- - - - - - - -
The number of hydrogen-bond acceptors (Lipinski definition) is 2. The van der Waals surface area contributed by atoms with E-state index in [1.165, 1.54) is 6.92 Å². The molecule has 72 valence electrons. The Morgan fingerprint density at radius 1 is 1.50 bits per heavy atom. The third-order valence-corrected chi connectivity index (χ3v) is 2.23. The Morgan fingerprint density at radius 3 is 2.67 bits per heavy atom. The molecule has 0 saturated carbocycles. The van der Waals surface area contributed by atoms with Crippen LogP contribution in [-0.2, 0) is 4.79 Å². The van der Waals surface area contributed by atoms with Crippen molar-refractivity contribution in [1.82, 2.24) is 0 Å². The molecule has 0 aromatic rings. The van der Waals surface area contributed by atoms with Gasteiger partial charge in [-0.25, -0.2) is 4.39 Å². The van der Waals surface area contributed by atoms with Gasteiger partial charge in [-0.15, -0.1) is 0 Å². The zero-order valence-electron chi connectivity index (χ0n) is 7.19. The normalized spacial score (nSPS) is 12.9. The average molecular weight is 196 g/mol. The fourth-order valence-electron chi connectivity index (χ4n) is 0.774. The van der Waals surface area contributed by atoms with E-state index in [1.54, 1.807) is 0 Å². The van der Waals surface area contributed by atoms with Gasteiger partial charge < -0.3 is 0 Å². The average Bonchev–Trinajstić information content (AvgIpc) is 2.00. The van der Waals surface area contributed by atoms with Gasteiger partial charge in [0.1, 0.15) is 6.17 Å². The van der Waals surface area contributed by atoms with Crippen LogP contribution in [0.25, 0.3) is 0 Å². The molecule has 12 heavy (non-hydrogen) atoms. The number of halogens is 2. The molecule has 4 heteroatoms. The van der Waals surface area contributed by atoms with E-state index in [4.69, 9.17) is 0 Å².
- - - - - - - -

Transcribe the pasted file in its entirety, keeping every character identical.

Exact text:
The number of hydrogen-bond acceptors (Lipinski definition) is 2. The van der Waals surface area contributed by atoms with E-state index in [1.165, 1.54) is 6.92 Å². The molecule has 72 valence electrons. The Morgan fingerprint density at radius 1 is 1.50 bits per heavy atom. The third-order valence-corrected chi connectivity index (χ3v) is 2.23. The Morgan fingerprint density at radius 3 is 2.67 bits per heavy atom. The molecule has 0 saturated carbocycles. The van der Waals surface area contributed by atoms with Crippen LogP contribution in [-0.2, 0) is 4.79 Å². The van der Waals surface area contributed by atoms with Crippen molar-refractivity contribution in [1.82, 2.24) is 0 Å². The molecule has 0 aromatic rings. The van der Waals surface area contributed by atoms with Gasteiger partial charge in [-0.25, -0.2) is 4.39 Å². The van der Waals surface area contributed by atoms with Gasteiger partial charge in [-0.15, -0.1) is 0 Å². The zero-order valence-electron chi connectivity index (χ0n) is 7.19. The normalized spacial score (nSPS) is 12.9. The average molecular weight is 196 g/mol. The fourth-order valence-electron chi connectivity index (χ4n) is 0.774. The van der Waals surface area contributed by atoms with E-state index in [1.54, 1.807) is 0 Å². The van der Waals surface area contributed by atoms with Gasteiger partial charge < -0.3 is 0 Å². The average Bonchev–Trinajstić information content (AvgIpc) is 2.00. The van der Waals surface area contributed by atoms with Gasteiger partial charge in [0.1, 0.15) is 6.17 Å². The van der Waals surface area contributed by atoms with Crippen LogP contribution in [0.25, 0.3) is 0 Å². The molecule has 12 heavy (non-hydrogen) atoms. The number of halogens is 2. The molecule has 4 heteroatoms. The van der Waals surface area contributed by atoms with E-state index in [4.69, 9.17) is 0 Å².